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Wednesday, June 17, 2009

Ken Vandermark - Resonance (Not Two, 2008) ****½

Free jazz and big bands, even the smaller big ones like this tentet, do not usually quite match. It requires arrangements, pre-meditated structures and at least some compositional unity, otherwise it becomes a volcanic brew of chaotic notes flying in all directions. Chicago-based saxophonist and composer Ken Vandermark had tried before to work with larger ensembles, like his Territory Band, but they were really not my cup of tea, I enjoy him (and many others) more in the smaller ensembles, in which subtlety and intimacy rather than power and volume define the sound. Yet I do like them occasionally, and this one is truly excellent, an international band of top musicians from the US, Sweden, Ukrania and Poland, to know : Magnus Broo on trumpet, Tim Daisy on drums, Per-Âke Holmlander on tuba, Dave Rempis on tenor & alto saxes, Steve Swell on trombone, Mark Tokar on bass, Mikołaj Trzaska on alto sax & bass clarinet, Yuriy Yaremchuk on tenor, soprano & bass clarinet, and Michael Zerang on drums, with of course the leader on tenor and baritone.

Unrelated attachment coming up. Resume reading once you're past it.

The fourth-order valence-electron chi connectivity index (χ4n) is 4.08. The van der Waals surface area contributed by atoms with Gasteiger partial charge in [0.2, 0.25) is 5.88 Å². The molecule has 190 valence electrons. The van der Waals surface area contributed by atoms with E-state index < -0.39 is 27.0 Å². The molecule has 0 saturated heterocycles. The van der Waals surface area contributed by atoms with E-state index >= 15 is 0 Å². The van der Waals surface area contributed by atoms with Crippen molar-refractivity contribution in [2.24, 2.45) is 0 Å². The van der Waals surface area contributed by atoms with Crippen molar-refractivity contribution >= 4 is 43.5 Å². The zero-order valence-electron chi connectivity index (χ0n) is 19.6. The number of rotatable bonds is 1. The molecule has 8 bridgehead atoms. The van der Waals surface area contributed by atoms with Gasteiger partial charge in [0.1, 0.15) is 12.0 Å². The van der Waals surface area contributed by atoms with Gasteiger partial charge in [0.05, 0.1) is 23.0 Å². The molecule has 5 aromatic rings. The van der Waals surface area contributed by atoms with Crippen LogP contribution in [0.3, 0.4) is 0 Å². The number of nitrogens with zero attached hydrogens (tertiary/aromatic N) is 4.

This vinyl LP consists of two pieces, each on one side. "Off/Set", starts with an arranged intense frenzy to start with, a typical Vandermark theme, with the band being built up of several groups playing together and then in full counterpoint and counter-rhythm, with polyrhythmic percussion and alternating soloing, slowly decomposing the piece into several streaks of music, slowly loosing the tempo, unravelling the themes into their spare parts, until only a few wild voices are left, dialoguing without structure and concept, full of wonder and surprise, until only the percussion is left, close to silence, with lots of open space, until the mute and voiceless tones of the tuba bring the other voices back to life, like animals waking up in the early morning, screaming, shouting, until slowly, the different voices develop into a backdrop of unison sounds, to suddenly explode into a common theme again, more abstract with intervallic jumps, wild and powerful. The second piece "The Number 44" is sheer brilliance. It starts slowly with only cymbal sounds, then into a brass band kind of slow march, mostly unison, but with the saxes giving some intermittent wails, leading into a beautiful bluesy trumpet solo by Magnus Broo, but behind him the band picks up speed, slowly and powerfully like a train, with Steve Swell now soloing, then the rhythm changes, becoming boppish, leaving the trombone basically unperturbed in its course, even when the main theme comes back, then Trzaska (I think) gets a go on his alto, strongly, melodically, wildly, while the rest of the band retreats into the background except for the drums, only to come back in power, leaving space for the next solos, that shift the piece again in a quiet mode, with the horns deep in the background, of course all returning in full force for the grand finale. A wonderful piece with excellent musicianship. And Vandermark really organised his music in such a way that all ten musicians of the band can shine, play the things that suit them well while keeping a very strong control over the totality of the sound.

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